The same green leafy vegetables and legumes that provide iron are also good sources of calcium, for the most part, and absorption is typically better from these sources than from dairy products. One common exception is spinach, which has a great deal of calcium, but it's absorption is poor. But broccoli, brussels sprouts, kale, and other common greens have highly absorbable calcium.
If you like, you can also use calcium-fortified products such as breakfast cereals and juices, although these products provide more concentrated calcium than is necessary. It pays to put some thought into keeping your bones healthy. Studies have shown that the following factors are helpful in building and maintaining strong bones:
• Getting plenty of exercise. Studies have concluded that physical exercise is the key to building strong bones (it's more important than any other factor). For example, a study published in the British Medical Journal that followed 1,400 men and women over a fifteen-year period found that exercise may be the best protection against hip fractures and that "reduced intake of dietary calcium does not seem to be a risk factor." And at Penn State University, researchers found that bone density is significantly affected by how much exercise girls get during their teen years, when 40 to 50 percent of their skeletal mass is formed.
• Getting enough vitamin D. If you don't spend any time in the sun (about fifteen minutes on the face and arms each day is enough), be sure to take a supplement or eat fortified foods.
• Eliminating animal protein. For a variety of reasons, animal protein causes calcium losses.
• Limiting salt intake. Sodium tends to cause the body to lose calcium in the urine.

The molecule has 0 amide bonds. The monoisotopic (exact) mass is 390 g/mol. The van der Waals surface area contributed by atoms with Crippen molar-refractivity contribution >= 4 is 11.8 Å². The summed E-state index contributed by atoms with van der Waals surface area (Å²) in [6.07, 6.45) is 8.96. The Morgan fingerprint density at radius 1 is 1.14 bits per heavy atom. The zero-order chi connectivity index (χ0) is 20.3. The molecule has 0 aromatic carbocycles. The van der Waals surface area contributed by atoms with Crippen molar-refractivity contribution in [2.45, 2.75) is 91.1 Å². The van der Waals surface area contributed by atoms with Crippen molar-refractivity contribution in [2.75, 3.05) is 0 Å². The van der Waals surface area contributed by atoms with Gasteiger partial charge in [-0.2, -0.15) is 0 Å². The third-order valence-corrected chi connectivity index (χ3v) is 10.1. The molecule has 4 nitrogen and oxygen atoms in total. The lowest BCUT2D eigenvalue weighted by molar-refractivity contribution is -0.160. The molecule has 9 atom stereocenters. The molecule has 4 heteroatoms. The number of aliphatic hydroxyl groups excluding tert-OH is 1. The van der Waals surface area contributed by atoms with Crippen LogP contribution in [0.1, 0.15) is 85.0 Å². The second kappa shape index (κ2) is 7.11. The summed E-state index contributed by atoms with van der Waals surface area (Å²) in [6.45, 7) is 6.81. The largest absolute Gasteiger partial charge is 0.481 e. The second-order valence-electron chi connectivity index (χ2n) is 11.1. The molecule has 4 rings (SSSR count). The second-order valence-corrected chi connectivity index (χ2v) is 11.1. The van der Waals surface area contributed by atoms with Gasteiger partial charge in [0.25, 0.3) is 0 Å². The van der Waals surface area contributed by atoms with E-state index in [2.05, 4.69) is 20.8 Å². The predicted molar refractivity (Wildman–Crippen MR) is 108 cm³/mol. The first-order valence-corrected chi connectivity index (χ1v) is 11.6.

• Eating plenty of fruits and vegetables. People who eat lots of vegetables and fruits are less likely to have bone breaks. Part of the reason may be that they contain vitamin C, which is essential for building collagen, the underlying bone matrix.
• Not smoking. Studies have shown that women who smoke one pack of cigarettes a day have 5 to 10 percent less bone density at menopause than nonsmokers.
3. Is it healthy for a pregnant or nursing mother to eat a plant-based diet? How about kids?
According to the American Dietetic Association:
Well-planned vegan and other types of vegetarian diets are appropriate for all stages of the life-cycle including during pregnancy, lactation, infancy, childhood, and adolescence. Vegetarian diets offer a number of nutritional benefits including lower levels of saturated fat, cholesterol, and animal protein as well as higher levels of carbohydrates, fiber, magnesium, potassium, folate, antioxidants such as vitamins C and E, and phytochemicals. Vegetarians have been reported to have lower body mass indices than nonvegetarians, as well as lower rates of death from ischemic heart disease, lower blood cholesterol levels, lower blood pressure, and lower rates of hypertension, type 2 diabetes, and prostate and colon cancer.
—American Dietetic Association position paper on vegetarian and vegan diets
In the seventh edition of Dr. Benjamin Spock's Baby and Child Care—the last edition published during Dr. Spock's